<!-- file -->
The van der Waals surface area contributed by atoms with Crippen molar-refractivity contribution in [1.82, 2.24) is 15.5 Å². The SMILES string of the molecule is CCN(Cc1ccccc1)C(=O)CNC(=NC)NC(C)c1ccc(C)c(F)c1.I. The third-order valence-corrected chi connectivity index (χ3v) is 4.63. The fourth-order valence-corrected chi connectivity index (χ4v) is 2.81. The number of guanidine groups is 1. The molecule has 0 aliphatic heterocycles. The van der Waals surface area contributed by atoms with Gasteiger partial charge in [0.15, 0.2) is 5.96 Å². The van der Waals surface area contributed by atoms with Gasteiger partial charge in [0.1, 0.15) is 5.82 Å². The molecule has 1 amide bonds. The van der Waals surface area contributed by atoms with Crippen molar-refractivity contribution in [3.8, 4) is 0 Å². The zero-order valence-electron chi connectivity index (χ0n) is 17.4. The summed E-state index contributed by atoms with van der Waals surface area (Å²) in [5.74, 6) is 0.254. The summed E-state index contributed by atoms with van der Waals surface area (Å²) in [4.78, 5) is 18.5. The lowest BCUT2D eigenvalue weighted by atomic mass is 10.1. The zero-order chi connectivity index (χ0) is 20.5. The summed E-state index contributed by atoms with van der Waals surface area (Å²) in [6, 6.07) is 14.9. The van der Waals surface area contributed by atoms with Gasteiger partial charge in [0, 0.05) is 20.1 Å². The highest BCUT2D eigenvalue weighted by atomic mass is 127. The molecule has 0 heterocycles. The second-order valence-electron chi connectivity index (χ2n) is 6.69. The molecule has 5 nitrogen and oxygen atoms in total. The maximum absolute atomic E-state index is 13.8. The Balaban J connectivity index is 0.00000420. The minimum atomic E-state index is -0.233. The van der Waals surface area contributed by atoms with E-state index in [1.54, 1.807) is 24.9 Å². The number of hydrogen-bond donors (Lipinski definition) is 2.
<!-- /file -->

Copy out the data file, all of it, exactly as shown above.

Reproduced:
The van der Waals surface area contributed by atoms with Crippen molar-refractivity contribution in [1.82, 2.24) is 15.5 Å². The SMILES string of the molecule is CCN(Cc1ccccc1)C(=O)CNC(=NC)NC(C)c1ccc(C)c(F)c1.I. The third-order valence-corrected chi connectivity index (χ3v) is 4.63. The fourth-order valence-corrected chi connectivity index (χ4v) is 2.81. The number of guanidine groups is 1. The molecule has 0 aliphatic heterocycles. The van der Waals surface area contributed by atoms with Gasteiger partial charge in [0.15, 0.2) is 5.96 Å². The van der Waals surface area contributed by atoms with Gasteiger partial charge in [0.1, 0.15) is 5.82 Å². The molecule has 1 amide bonds. The van der Waals surface area contributed by atoms with Crippen molar-refractivity contribution in [3.8, 4) is 0 Å². The zero-order valence-electron chi connectivity index (χ0n) is 17.4. The summed E-state index contributed by atoms with van der Waals surface area (Å²) in [5.74, 6) is 0.254. The summed E-state index contributed by atoms with van der Waals surface area (Å²) in [4.78, 5) is 18.5. The lowest BCUT2D eigenvalue weighted by atomic mass is 10.1. The zero-order chi connectivity index (χ0) is 20.5. The summed E-state index contributed by atoms with van der Waals surface area (Å²) in [6, 6.07) is 14.9. The van der Waals surface area contributed by atoms with Gasteiger partial charge in [0, 0.05) is 20.1 Å². The highest BCUT2D eigenvalue weighted by atomic mass is 127. The molecule has 0 heterocycles. The second-order valence-electron chi connectivity index (χ2n) is 6.69. The molecule has 5 nitrogen and oxygen atoms in total. The maximum absolute atomic E-state index is 13.8. The Balaban J connectivity index is 0.00000420. The minimum atomic E-state index is -0.233. The van der Waals surface area contributed by atoms with E-state index in [1.54, 1.807) is 24.9 Å². The number of hydrogen-bond donors (Lipinski definition) is 2.